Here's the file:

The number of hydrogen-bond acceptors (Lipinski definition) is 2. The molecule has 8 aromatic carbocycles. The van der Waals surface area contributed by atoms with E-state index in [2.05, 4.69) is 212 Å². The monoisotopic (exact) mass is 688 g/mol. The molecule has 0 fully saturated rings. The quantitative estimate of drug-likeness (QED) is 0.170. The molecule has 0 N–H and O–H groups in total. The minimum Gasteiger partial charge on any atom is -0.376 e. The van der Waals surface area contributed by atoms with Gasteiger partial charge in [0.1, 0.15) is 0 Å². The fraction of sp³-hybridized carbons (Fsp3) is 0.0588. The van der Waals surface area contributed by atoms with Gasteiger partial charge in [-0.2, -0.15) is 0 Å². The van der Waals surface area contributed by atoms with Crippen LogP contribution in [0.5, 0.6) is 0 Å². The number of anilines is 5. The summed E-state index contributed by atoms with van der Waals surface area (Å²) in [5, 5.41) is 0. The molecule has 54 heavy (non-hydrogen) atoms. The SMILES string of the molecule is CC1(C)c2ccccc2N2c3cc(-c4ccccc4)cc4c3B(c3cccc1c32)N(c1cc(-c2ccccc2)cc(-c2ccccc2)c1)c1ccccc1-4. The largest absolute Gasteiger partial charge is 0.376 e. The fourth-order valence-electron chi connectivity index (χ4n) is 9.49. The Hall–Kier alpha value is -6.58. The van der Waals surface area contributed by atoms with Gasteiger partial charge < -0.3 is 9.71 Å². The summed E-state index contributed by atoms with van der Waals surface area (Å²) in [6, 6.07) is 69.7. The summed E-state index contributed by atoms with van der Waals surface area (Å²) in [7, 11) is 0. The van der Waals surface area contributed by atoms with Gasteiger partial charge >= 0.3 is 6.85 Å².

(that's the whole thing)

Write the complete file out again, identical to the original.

The number of hydrogen-bond acceptors (Lipinski definition) is 2. The molecule has 8 aromatic carbocycles. The van der Waals surface area contributed by atoms with E-state index in [2.05, 4.69) is 212 Å². The monoisotopic (exact) mass is 688 g/mol. The molecule has 0 fully saturated rings. The quantitative estimate of drug-likeness (QED) is 0.170. The molecule has 0 N–H and O–H groups in total. The minimum Gasteiger partial charge on any atom is -0.376 e. The van der Waals surface area contributed by atoms with Gasteiger partial charge in [0.1, 0.15) is 0 Å². The fraction of sp³-hybridized carbons (Fsp3) is 0.0588. The van der Waals surface area contributed by atoms with Gasteiger partial charge in [-0.2, -0.15) is 0 Å². The van der Waals surface area contributed by atoms with Crippen LogP contribution in [0.5, 0.6) is 0 Å². The number of anilines is 5. The summed E-state index contributed by atoms with van der Waals surface area (Å²) in [5, 5.41) is 0. The molecule has 54 heavy (non-hydrogen) atoms. The SMILES string of the molecule is CC1(C)c2ccccc2N2c3cc(-c4ccccc4)cc4c3B(c3cccc1c32)N(c1cc(-c2ccccc2)cc(-c2ccccc2)c1)c1ccccc1-4. The largest absolute Gasteiger partial charge is 0.376 e. The fourth-order valence-electron chi connectivity index (χ4n) is 9.49. The Hall–Kier alpha value is -6.58. The van der Waals surface area contributed by atoms with Gasteiger partial charge < -0.3 is 9.71 Å². The summed E-state index contributed by atoms with van der Waals surface area (Å²) in [6, 6.07) is 69.7. The summed E-state index contributed by atoms with van der Waals surface area (Å²) in [7, 11) is 0. The van der Waals surface area contributed by atoms with Gasteiger partial charge >= 0.3 is 6.85 Å².